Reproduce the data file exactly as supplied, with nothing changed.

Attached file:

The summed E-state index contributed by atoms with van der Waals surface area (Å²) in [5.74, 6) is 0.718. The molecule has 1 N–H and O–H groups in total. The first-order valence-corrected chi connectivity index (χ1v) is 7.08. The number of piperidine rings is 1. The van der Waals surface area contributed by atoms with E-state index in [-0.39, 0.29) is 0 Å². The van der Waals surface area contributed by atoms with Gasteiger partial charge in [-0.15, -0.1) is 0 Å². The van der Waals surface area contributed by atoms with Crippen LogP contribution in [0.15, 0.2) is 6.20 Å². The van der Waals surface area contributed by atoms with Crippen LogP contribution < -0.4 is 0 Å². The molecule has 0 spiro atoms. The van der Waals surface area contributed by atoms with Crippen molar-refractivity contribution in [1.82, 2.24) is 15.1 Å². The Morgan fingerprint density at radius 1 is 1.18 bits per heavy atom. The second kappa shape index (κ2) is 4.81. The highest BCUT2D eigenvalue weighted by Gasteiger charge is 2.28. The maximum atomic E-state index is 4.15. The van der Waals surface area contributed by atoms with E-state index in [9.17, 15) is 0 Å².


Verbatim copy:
The summed E-state index contributed by atoms with van der Waals surface area (Å²) in [5.74, 6) is 0.718. The molecule has 1 N–H and O–H groups in total. The first-order valence-corrected chi connectivity index (χ1v) is 7.08. The number of piperidine rings is 1. The van der Waals surface area contributed by atoms with E-state index in [-0.39, 0.29) is 0 Å². The van der Waals surface area contributed by atoms with Gasteiger partial charge in [-0.15, -0.1) is 0 Å². The van der Waals surface area contributed by atoms with Crippen LogP contribution in [0.15, 0.2) is 6.20 Å². The van der Waals surface area contributed by atoms with Crippen LogP contribution < -0.4 is 0 Å². The molecule has 0 spiro atoms. The van der Waals surface area contributed by atoms with Crippen molar-refractivity contribution in [1.82, 2.24) is 15.1 Å². The Morgan fingerprint density at radius 1 is 1.18 bits per heavy atom. The second kappa shape index (κ2) is 4.81. The highest BCUT2D eigenvalue weighted by Gasteiger charge is 2.28. The maximum atomic E-state index is 4.15. The van der Waals surface area contributed by atoms with E-state index in [9.17, 15) is 0 Å².